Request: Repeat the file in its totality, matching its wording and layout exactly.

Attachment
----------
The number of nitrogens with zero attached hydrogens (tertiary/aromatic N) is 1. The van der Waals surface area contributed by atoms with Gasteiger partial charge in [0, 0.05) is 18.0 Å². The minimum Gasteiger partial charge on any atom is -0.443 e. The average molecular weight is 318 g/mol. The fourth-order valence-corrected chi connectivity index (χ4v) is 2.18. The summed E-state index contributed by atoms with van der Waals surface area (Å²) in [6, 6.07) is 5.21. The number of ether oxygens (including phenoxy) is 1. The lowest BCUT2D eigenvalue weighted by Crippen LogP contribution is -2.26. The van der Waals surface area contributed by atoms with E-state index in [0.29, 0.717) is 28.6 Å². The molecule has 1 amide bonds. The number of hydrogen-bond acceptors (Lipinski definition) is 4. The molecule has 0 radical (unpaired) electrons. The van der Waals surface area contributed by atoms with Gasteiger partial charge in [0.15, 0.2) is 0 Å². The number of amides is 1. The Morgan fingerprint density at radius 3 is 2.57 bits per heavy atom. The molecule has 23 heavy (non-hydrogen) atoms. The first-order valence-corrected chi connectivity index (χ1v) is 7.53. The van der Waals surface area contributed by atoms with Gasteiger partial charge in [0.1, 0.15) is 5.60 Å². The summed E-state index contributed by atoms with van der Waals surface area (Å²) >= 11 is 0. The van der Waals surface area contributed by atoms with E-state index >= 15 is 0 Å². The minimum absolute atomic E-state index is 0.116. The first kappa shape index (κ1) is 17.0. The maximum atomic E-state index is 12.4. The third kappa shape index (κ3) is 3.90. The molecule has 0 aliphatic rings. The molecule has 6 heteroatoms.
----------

The number of nitrogens with zero attached hydrogens (tertiary/aromatic N) is 1. The van der Waals surface area contributed by atoms with Gasteiger partial charge in [0, 0.05) is 18.0 Å². The minimum Gasteiger partial charge on any atom is -0.443 e. The average molecular weight is 318 g/mol. The fourth-order valence-corrected chi connectivity index (χ4v) is 2.18. The summed E-state index contributed by atoms with van der Waals surface area (Å²) in [6, 6.07) is 5.21. The number of ether oxygens (including phenoxy) is 1. The lowest BCUT2D eigenvalue weighted by Crippen LogP contribution is -2.26. The van der Waals surface area contributed by atoms with E-state index in [0.29, 0.717) is 28.6 Å². The molecule has 1 amide bonds. The number of hydrogen-bond acceptors (Lipinski definition) is 4. The molecule has 0 radical (unpaired) electrons. The van der Waals surface area contributed by atoms with Gasteiger partial charge in [0.15, 0.2) is 0 Å². The number of amides is 1. The Morgan fingerprint density at radius 3 is 2.57 bits per heavy atom. The molecule has 23 heavy (non-hydrogen) atoms. The first-order valence-corrected chi connectivity index (χ1v) is 7.53. The van der Waals surface area contributed by atoms with Gasteiger partial charge in [0.1, 0.15) is 5.60 Å². The summed E-state index contributed by atoms with van der Waals surface area (Å²) >= 11 is 0. The van der Waals surface area contributed by atoms with E-state index >= 15 is 0 Å². The minimum absolute atomic E-state index is 0.116. The first kappa shape index (κ1) is 17.0. The maximum atomic E-state index is 12.4. The third kappa shape index (κ3) is 3.90. The molecule has 0 aliphatic rings. The molecule has 6 heteroatoms.